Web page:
12 2.3 Research method Respondents were asked to keep a diary of all their payments on one predetermined day. Previous research had shown that keeping a diary in this way helps respondents keep an accurate record of all their purchases, including small, everyday items. If other methods are used, they tend to forget these kinds of payments, for instance if they are called at the end of the day and asked about the purchases they made that day, or if they are asked to record their purchases in a diary for a period of longer than one day (Sudman and Bradburn, 1973; Gibson and Kim, 2007; Tincello et al., 2007; Jonker and Kosse, 2009; Schmidt, 2011). The respondents were asked to record the following transaction details: Date, day and time of day (i.e. morning, afternoon or evening); Place of purchase (choosing from 16 pre-defined market segments); Payment instrument used; Transaction value. We made very clear to the respondents that, even if they had performed no transactions at all on the respective day, this was still relevant information. So respondents were asked to complete their diaries even if this was the case. They were also asked to record the amount of money that they had on them at the start of the day, how much money they had withdrawn, and/or received during the day, and how much money they had left at the end of the day. Respondents could use their completed transaction diaries to jog their memories when filling in the questionnaire provided to them the next day. The questionnaire asked them about all the payments they had made the day before. In order to obtain a better picture of their motives in choosing a payment instrument on each occasion, they could also indicate for each payment whether or not they would have preferred to use another means of payment than the one actually used. If this was indeed the case, they were then asked about their preferred payment instrument and why they had used another means of payment than they had intended. The questionnaire also included a number of social demographic questions. 2.4 Recruitment of respondents and data collection We used a combination of web-based and telephone-based methods for recruiting respondents and for collecting the answers to the questionnaire. Of the final net sample of 7,499 people, 7,147 respondents completed an on-line questionnaire and 352 respondents responded by telephone. Of these, 199 ended up by filling in an on-line questionnaire after all. 12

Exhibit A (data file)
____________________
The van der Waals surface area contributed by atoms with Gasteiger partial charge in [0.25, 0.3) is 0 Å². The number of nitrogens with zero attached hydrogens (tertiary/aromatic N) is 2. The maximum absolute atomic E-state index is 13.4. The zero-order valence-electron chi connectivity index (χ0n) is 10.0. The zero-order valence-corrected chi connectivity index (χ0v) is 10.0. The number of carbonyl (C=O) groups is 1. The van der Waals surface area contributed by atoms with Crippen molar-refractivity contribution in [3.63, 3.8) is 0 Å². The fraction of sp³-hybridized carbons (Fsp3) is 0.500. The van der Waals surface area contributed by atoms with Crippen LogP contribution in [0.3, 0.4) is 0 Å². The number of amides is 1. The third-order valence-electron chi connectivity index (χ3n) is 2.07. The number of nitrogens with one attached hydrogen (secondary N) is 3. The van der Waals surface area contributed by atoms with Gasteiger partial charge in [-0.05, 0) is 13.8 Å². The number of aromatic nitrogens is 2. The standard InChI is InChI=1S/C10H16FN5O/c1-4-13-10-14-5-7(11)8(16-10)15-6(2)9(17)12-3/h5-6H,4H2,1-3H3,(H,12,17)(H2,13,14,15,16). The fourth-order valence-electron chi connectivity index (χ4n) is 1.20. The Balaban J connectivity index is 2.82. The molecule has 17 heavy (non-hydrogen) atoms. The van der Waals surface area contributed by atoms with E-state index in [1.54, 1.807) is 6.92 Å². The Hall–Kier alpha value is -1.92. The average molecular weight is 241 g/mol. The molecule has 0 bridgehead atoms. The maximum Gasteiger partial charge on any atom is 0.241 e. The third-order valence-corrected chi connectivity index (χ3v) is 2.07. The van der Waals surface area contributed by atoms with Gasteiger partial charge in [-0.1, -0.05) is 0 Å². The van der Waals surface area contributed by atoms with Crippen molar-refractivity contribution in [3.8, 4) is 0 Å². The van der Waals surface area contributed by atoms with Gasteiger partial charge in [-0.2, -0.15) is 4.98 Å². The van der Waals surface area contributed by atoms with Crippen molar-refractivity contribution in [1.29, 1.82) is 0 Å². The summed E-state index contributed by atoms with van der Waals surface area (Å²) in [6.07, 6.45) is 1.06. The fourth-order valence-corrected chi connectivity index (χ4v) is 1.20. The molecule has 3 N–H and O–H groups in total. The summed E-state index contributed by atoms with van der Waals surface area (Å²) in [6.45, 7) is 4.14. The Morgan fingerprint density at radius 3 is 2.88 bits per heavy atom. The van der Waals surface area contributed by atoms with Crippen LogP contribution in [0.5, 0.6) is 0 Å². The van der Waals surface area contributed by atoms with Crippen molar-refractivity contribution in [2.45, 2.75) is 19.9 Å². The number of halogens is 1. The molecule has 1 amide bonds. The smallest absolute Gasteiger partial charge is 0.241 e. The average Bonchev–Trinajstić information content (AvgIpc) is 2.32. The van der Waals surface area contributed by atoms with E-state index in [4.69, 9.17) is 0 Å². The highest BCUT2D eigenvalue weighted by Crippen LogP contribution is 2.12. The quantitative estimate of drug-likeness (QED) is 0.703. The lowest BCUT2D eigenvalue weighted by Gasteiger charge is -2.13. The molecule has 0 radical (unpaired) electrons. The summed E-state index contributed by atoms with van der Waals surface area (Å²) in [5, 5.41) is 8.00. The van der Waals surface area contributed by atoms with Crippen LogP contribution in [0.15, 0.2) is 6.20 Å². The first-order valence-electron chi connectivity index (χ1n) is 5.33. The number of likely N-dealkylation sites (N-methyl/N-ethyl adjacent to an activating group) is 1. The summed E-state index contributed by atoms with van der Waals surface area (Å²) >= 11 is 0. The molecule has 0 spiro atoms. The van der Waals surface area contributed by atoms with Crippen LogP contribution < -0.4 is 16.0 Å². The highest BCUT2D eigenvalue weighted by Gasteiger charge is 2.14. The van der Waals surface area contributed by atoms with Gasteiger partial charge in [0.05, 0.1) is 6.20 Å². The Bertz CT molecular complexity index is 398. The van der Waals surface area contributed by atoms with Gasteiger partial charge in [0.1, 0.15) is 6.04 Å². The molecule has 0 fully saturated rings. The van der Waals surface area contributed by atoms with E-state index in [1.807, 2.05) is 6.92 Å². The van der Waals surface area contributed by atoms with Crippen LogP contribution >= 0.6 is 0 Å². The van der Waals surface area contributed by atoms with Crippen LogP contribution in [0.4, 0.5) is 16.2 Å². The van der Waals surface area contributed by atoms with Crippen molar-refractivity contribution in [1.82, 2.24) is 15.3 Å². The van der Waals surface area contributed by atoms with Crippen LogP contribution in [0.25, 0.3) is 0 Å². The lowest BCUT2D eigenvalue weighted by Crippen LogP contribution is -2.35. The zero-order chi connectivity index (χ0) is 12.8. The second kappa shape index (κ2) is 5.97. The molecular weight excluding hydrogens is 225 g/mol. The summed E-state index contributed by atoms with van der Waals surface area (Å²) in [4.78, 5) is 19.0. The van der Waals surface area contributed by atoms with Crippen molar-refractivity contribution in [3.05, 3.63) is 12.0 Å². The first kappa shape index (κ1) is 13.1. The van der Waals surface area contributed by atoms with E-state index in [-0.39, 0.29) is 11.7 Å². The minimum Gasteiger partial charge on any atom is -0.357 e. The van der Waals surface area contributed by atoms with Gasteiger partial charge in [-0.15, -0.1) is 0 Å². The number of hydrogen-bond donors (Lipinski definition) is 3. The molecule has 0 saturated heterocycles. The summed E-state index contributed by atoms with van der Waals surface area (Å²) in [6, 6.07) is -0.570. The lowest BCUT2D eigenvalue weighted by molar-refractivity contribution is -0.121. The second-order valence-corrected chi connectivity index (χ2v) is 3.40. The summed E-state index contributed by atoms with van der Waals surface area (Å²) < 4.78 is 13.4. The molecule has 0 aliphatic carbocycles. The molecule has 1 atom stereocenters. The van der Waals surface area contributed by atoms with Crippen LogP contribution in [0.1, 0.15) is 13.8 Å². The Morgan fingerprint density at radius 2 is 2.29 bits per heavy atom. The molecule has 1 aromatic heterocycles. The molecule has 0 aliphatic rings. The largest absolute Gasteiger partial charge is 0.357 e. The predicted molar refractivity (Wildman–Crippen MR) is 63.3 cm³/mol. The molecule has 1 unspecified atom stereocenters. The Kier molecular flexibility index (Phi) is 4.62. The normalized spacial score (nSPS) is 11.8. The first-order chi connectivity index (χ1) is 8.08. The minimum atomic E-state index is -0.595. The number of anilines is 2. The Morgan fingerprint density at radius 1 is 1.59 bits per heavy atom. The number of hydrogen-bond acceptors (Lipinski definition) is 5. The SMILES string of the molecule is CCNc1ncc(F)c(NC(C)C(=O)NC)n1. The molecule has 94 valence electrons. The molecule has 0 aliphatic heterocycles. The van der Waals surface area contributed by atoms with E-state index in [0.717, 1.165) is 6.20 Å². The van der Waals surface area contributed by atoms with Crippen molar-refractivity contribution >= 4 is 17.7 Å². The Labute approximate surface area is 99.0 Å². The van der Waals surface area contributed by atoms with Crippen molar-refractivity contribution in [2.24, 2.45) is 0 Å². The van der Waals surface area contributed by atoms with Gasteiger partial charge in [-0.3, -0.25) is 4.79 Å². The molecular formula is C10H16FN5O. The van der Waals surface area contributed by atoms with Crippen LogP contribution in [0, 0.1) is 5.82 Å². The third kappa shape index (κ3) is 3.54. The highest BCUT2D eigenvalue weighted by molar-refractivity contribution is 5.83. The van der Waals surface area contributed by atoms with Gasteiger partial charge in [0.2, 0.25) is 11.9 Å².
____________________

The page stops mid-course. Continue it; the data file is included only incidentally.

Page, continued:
13 Cash usage in the Netherlands The on-line process, from sending out the invitations to forwarding the reminders, was performed in conjunction with PanelClix and took four days per respondent. On day 1, the respondents received an announcing the study. They were asked to download the diary, fill it in the following day, and complete the on-line questionnaire two days later. As the respondents were obliged to confirm their participation in the study, and because there were two days between the confirmation and the actual questionnaire, the final sample could, if necessary, be adjusted if either the total response rate or the rate of response in specific sub-segments, was relatively low. On day 2, the respondents received an reminding them that their diaries would have to be filled in that day. On day 3, the respondents received a link to the on-line questionnaire, which they could fill in with the aid of their completed diaries until midnight on the same day. On day 4, respondents who had not yet filled in their questionnaires received a reminder. If they did not want to fill in the questionnaire, they were asked to complete a brief non-response form. A telephone survey was held at the same time as the on-line survey, to ensure that people who make no or hardly any use of the internet were adequately represented in the sample. The respondents were approached by telephone and asked if they wanted to take part in the survey. Those agreeing to take part on-line were sent a link to the diary and the on-line questionnaire, as described above. Those wishing to take part by telephone were sent the diary by mail. They were called again the day after they had filled the diary and were interviewed by telephone. 2.5 Weighting and adjustment As the final composition of the sample was not completely consistent with the composition of the research population (see also Appendix 1), the study findings were reweighed to account for gender, age, education and ethnicity differences. The results were also adjusted in accordance with the day of the week. As the responses were not evenly distributed over the days of the week (e.g. payments made on Mondays and Tuesdays were measured five times, whereas the other days were only counted four times), an adjustment was made to make sure that every daily average was equally represented in the aggregate average. This cancelled out the oversampling on Mondays and Tuesdays. In order to make a realistic estimate of the total number of cash payments in the Netherlands in 2010, the total research population was adjusted to account for the fact that not everyone was able to make payments. The latter category includes inmates of penitentiary institutions, people with a severe physical or mental disability, people in hospital, expatriates, business travellers and holiday-makers. The size of these groups is estimated at 1,434,086, bringing the final research population to 12,426,